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Philips Eyes Supply Chain Market

The Dutch semiconductor company sees supply chain applications as the engine that will drive RFID sales in the future.
Sep 30, 2002—Sept. 30, 2002 - One reason RFID technology hasn't taken off faster is because semiconductor companies could make more money focusing on the established markets for microchips, such as personal computers, handheld computer and mobile phones. But those markets are slowing, and RFID is reaching a new level of maturity, with the first global standard about to be introduced next year. Philips Semiconductors, for one, is now taking the RFID market very seriously.

"Our vision is of a totally connected world in which we at Philips provide silicon for all the locks and keys to that virtual (networked) world," says Katja Kienzl, manager of segment marketing for tags and labels at Philips. "That means we want to provide technology necessary for either people or objects to get access to networks."

Philips doesn't actually make RFID transponders. Instead, the company makes the microchips that act as the brains of smart labels and tags. It works with established players, such as Rafsec Oy of Finland, Omron Europe in the U.K., and Escort Memory Systems of the United States, which produce the RFID tag or finished label.

In May, Philips became the first semiconductor company to announce plans to produce microchips based on drafts for the GTag standard. GTag, which stands for Global Tag, is an initiative launched by EAN international and Uniform Code Council, two nonprofit organizations that represent users of bar code and RFID technology. Many companies have been reluctant to invest in proprietary RFID systems for fear their tags will be incompatible with supply chain partners or would quickly become obsolete.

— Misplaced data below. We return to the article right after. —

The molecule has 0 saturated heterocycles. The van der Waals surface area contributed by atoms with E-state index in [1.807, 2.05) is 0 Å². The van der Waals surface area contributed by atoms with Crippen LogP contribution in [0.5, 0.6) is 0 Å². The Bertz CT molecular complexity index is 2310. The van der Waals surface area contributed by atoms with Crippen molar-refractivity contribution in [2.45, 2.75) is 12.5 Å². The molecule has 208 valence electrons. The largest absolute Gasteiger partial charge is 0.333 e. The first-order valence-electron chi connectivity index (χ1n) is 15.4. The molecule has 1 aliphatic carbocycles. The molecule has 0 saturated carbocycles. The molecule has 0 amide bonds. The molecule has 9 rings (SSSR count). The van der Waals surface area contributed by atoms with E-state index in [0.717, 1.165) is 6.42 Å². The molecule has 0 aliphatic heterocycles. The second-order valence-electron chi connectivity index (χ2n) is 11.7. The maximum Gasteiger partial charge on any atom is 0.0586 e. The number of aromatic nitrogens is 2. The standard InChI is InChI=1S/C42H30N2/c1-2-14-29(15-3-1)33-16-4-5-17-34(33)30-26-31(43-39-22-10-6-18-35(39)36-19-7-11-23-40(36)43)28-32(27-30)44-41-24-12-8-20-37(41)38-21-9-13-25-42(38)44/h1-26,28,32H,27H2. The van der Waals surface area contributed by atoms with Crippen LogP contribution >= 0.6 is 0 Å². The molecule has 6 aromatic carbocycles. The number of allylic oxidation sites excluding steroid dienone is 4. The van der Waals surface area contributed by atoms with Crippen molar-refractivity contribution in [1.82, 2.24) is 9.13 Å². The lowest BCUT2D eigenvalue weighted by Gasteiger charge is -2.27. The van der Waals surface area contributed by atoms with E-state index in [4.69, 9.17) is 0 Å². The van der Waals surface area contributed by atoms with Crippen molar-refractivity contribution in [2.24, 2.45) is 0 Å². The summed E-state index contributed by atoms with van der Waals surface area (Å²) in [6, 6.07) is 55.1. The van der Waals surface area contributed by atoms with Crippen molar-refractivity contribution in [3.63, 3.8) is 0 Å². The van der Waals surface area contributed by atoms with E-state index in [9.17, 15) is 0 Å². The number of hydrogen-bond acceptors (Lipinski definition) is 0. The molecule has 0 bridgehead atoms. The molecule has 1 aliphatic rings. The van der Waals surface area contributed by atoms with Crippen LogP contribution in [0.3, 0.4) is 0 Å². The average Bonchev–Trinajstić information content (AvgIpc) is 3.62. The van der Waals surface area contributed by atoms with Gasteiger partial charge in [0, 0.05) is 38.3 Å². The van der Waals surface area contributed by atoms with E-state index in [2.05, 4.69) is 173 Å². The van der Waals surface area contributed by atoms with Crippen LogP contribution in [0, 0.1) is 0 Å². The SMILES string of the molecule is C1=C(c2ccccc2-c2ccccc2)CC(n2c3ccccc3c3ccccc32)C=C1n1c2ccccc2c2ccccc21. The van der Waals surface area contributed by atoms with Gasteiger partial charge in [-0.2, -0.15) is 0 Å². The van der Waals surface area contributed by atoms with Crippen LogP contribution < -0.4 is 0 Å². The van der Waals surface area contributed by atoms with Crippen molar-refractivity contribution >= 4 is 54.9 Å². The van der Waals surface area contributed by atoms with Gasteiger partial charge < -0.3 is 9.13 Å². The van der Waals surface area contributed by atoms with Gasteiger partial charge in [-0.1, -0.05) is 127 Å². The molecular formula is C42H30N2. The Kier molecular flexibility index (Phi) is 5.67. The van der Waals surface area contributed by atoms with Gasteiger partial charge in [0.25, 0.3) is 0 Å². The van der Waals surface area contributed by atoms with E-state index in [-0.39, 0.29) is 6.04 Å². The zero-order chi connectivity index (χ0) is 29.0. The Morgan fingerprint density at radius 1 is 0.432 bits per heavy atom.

"GTag is giving customers the confidence that what they invest in now will be the right choice," says Kienzl. "They can invest now knowing that everything that comes out in the future will be backward compatible with what they already have. And with standardization, they no longer have to rely on one supplier."

Philips is also a member of the Auto-ID Center, which is developing its own specifications for reading electronic product codes (EPCs) off of RFID tags and labels. Kienzl sees no conflict between supporting the two efforts. "Both initiatives are fully in line with our strategy to support globally standardized platforms," she says. "UCC/EAN are a major contributor to the work of the Auto-ID Center, and they are taking care to ensure that the EPC and ISO 18000/GTag will have the best fit."
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